The reason why 'second hand smoke' is almost as injurious as direct smoking is because the human blood has been shown to be very sensitive to even low doses of tobacco smoke, a fact reflected in the findings that even people who smoke occasionally and those who use 'low-tar' or 'light' cigarettes are as prone to health problems as the heavy or chain-smokers. Also the fact that the sidestream smoke which comes directly from cigarette constitutes the bulk of the smoke that passive smokers breathe in, makes second-hand smoke as deadly as the one inhaled by the smokers themselves. Hence it is only logical that the harmful effects of passive smoking should be comparable to that of direct smoking.
A recently released study by a team of researchers from St. George's Medical School and the Royal Free hospital in London which studied 4,792 men over 20 years found that exposure to passive smoking in the workplace and public places increase the risk of coronary heart disease by 50-60%. The results of the latest study are far more alarming than the findings of earlier studies that had indicated a 25-30% increased risk of heart disease due to passive smoking. This further underlines the hazards of exposure to second-hand smoke. ("Passive Smoke Risk Even Greater," 2004)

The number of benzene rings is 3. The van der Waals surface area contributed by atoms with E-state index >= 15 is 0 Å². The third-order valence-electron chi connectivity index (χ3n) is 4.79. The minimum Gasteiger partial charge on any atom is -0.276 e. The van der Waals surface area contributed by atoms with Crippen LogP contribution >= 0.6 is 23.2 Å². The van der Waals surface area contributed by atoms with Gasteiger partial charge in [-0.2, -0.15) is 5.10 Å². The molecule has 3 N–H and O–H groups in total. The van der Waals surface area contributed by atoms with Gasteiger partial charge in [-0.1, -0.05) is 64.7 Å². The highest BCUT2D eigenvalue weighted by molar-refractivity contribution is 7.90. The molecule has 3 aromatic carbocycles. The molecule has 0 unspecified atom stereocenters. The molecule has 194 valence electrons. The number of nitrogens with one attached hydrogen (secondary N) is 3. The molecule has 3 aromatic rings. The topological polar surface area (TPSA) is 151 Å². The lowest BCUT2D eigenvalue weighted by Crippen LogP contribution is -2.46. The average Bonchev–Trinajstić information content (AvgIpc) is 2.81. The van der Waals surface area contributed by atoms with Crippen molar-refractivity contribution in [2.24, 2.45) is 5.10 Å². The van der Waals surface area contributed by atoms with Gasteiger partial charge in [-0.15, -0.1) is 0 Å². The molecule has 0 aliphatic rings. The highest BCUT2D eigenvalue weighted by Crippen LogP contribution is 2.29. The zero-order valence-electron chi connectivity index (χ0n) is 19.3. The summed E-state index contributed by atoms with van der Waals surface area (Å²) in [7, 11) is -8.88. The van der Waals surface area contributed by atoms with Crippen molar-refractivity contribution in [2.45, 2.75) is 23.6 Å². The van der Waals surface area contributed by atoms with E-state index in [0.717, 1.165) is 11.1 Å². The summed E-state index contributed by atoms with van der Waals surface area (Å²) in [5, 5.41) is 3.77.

Other studies around the world such as a major review in 1998 by the British Government-appointed Scientific Committee on Tobacco and Health (SCOTH) came to a similar conclusion that passive smoking is a cause of lung cancer and heart disease in adult non-smokers, and a cause of respiratory disease, cot death, middle ear disease and asthmatic attacks in children. Some studies even suggest that passive smoking may affect children's mental development.